He himself was once shot, D.C. Mayor Marion Barry told a Senate hearing yesterday, and he thinks the lawmakers should strengthen - and certainly not weaken - current national laws that control the ownership of firearms.
Serving as spokesman for the U.S. Conference of Mayors, Barry testified against pending legislation that, among other things, would repeal federal legislation that prevents residents of the District or any state from legally buying a handgun in another state.
"This would be a particular problem for the District of Columbia . . . because we are surrounded by two states with significantly weaker gun control laws," Barry told Sen. Charles Grassley (R-Iowa), who conducted the Senate Judiciary Committee hearing without attendance by other members.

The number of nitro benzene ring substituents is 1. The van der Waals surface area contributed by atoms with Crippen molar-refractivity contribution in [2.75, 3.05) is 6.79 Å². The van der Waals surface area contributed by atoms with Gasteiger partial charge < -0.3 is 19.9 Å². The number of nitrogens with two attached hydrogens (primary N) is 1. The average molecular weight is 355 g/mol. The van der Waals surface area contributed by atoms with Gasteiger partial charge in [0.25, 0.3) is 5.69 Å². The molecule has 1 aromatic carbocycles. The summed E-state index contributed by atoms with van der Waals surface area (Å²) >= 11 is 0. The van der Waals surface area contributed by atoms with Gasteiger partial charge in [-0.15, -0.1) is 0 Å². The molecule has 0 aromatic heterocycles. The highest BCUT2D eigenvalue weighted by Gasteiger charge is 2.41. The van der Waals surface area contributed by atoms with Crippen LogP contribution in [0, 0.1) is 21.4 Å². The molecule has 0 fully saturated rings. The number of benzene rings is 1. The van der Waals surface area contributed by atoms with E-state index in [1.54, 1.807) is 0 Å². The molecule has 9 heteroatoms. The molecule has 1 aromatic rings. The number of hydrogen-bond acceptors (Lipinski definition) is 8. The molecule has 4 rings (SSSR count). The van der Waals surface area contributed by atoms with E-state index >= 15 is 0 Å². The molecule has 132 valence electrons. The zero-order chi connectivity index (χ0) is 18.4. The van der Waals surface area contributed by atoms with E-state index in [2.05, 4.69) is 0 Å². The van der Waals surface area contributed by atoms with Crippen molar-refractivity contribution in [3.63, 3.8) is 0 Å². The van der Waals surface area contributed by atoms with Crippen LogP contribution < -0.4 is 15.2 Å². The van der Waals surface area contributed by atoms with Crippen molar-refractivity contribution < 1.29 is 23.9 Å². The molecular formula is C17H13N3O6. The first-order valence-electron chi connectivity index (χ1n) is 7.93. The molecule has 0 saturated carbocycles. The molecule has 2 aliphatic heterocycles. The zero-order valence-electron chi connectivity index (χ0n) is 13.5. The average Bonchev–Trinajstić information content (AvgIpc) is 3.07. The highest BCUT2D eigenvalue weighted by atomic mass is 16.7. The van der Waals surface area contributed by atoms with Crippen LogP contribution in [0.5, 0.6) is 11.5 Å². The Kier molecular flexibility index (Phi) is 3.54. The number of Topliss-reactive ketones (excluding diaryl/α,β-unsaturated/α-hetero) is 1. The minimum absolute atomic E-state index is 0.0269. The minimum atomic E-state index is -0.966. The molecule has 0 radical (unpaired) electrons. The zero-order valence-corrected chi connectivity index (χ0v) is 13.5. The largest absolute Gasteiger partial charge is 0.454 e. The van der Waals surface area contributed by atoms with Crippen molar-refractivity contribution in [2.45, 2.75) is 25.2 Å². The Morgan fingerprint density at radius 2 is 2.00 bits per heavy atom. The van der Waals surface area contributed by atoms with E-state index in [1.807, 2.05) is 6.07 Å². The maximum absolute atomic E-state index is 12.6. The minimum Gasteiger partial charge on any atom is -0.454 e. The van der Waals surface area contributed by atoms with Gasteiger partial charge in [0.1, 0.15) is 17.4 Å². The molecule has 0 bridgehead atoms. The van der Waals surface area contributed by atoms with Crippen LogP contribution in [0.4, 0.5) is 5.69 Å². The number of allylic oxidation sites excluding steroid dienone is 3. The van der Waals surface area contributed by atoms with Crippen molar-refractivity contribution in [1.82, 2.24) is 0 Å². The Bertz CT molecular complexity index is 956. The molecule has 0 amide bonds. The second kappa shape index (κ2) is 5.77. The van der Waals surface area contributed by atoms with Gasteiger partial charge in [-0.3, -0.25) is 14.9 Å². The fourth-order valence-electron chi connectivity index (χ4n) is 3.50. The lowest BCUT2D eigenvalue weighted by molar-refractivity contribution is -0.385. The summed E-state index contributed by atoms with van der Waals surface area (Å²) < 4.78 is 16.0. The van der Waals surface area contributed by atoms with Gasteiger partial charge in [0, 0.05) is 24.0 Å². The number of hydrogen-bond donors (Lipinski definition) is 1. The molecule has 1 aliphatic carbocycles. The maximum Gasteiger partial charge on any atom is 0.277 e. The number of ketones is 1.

Barry said out-of-state purchases would make it easier for criminals to evade the D.C. law that outlaws the private ownership of handguns, except for those registered by their owners before a 1976 deadline. The mayor cited a study that claimed the law resulted in a lowered handgun-related crime rate in the city.
Responding to a question prepared by Sen. James A. McClure (R-Idaho), a sponsor of the pending bill, Barry acknowledged that "as a practical matter" many District residents violate the law by keeping loaded handguns in their homes. The law permits loaded handguns to be kept only on business premises.
Barry, as a member of the D.C. City Council, was wounded by a shotgun in 1977 when Hanafi Muslims took over the District Building, a fact noted as he began his testimony. Barry arrived nearly an hour late for the hearing because the battery in his car was dead.